Warhammer 40k tournament organizer (TO) Tobias Wesselmann told Wargamer why he, and a group of other competition players and organizers, decided to patch the new Warhammer 40k rules with rules changes and balance updates. Wesselmann says that the group encountered “nearly 100” problems in the new edition, and implemented just seven house-rules to fix the worst issues for their tournaments.
The group, which includes TOs and World Team Championship (WTC) players, met to discuss Warhammer 40k 10th edition to prepare for the Münsterland GT and Bembel Clash events. The group has collectively played “around fifty” games of the new edition; a large part of that number comes from two members who took leave from work and cracked out twenty games.
The players found that most of their games “were decided on turn two or three when one army was crippled into oblivion”, according to Wesselmann, “A few of them even turn one, like Aeldari killing seven Imperial Knights”. The group identified problems with rules interactions, specific stratagems, and points costs.
Wesselmann says there have been more sign-ups to the Münsterland GT in the two days since he announced the house rules than in the two months prior.
Wesselmann believes he is responsible for ensuring the quality of experience for players at his tournament, and changing the rules is part of that responsibility: “people attending pay a lot for coming. Tournament fees, journey to destination, hotels, food, drinks. And we want those people to have a great and fun weekend with good games and like minded people, and a competitive game that’s as balanced as possible.”
The tournament organiser acknowledges that different kinds of player will have different experiences with 40k, and doesn’t resent their fun: “A good friend of mine plays 40K as a hobby game one or two times a month. He LOVES 10th. And I am glad for him”.
But he believes that 10th is in a “horrible” state at release for competitive play “and it is not understandable…points costs feel randomized, not like they reflect what units do”.
Wesselmann explained in more detail some of the problems the group found. Although the Aeldari are his main army and favorite Warhammer 40k faction, he says they’re “far too strong… it’s a no-fun army for both players”.
“Devastating Wounds were a problem in all games”, Wesselmann states – the weapon ability can turn any wound roll of six into an armor save -dodging mortal wound. Some armies, including Aledari, have the rule in abundance, “and if you have them you often have like 30+ a turn”.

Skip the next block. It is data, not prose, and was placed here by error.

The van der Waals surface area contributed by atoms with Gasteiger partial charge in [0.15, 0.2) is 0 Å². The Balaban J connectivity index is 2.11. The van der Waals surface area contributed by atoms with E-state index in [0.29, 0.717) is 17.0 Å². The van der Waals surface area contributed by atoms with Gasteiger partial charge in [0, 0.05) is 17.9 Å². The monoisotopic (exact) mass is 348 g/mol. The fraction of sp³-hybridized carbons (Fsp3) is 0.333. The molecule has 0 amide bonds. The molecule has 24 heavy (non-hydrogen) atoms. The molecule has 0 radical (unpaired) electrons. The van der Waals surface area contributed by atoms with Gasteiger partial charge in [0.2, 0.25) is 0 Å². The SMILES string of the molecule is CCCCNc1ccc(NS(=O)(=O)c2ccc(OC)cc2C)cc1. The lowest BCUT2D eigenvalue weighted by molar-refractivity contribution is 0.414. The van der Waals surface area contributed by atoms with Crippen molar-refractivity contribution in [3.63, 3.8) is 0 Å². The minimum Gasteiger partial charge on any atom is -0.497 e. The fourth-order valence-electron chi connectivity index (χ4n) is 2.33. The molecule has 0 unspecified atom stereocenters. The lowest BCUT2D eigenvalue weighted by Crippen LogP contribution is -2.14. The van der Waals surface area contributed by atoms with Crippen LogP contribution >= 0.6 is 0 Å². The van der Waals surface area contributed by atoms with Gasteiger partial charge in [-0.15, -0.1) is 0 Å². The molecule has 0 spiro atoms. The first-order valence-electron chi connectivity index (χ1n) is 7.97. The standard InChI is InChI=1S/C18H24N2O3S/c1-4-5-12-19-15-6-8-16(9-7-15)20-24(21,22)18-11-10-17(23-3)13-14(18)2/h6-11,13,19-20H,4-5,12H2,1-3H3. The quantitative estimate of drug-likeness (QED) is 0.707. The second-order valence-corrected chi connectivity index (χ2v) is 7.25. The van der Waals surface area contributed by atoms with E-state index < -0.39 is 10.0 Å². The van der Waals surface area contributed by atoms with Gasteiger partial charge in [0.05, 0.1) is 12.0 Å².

Indirect fire weapons are more effective in the new edition thanks to a tweak to their rules – the targets of Indirect Fire now gain the benefit of cover, rather than the more impactful +1 armor save they gained in ninth. The ability is frequently matched with units that have further bonus abilities for low points costs – Wesselmann highlights the Desolation Squad as an example.
The new version of the Fire Overwatch core stratagem grants plenty of additional firepower for gun-platform units, particularly when paired with the increased sight-lines that Towering units enjoy. “Playing against certain factions (i.e. Aeldari, Space Marines) you move and get killed in your own turn due to Fire Overwatch”, Wesselmann says.
Some of the concerns aren’t connected with balance, but the practicality of the new rules for tournament games. With the reactive Overwatch strategem “you can’t go get something to drink for you and your opponent, go to the toilet”, Wesselmann says, adding “your opponent has to ask you if you want to use that strat every single time he starts and ends a move”.
Balancing the interests of competitive and casual 40k players will always be a challenge. “I was sooo happy about what GW did in mid to late ninth about their balance”, Wesselman says – but the layered, combinatorial rules were off-putting to many players without the time or inclination to keep up with the tournament circuit.
10th edition seems to be a better framework for pick-up-and-play games, particularly with the new Combat Patrol system. But overhauling the entire rules framework is a huge job and it’s quite possible that points balancing, or even editing, didn’t get enough time or polish.
Shortly after the announcement of 10th edition I argued that GW should keep the 10th edition Indexes free and use Warhammer 40k Codexes just for crusade rules and new Detachments. As well as making the game more accessible for casual players, this would allow for ongoing rules updates to unit statistics and weapon abilities as well as to points costs, and would add more value to the Warhammer 40k app. I’ve got my fingers crossed.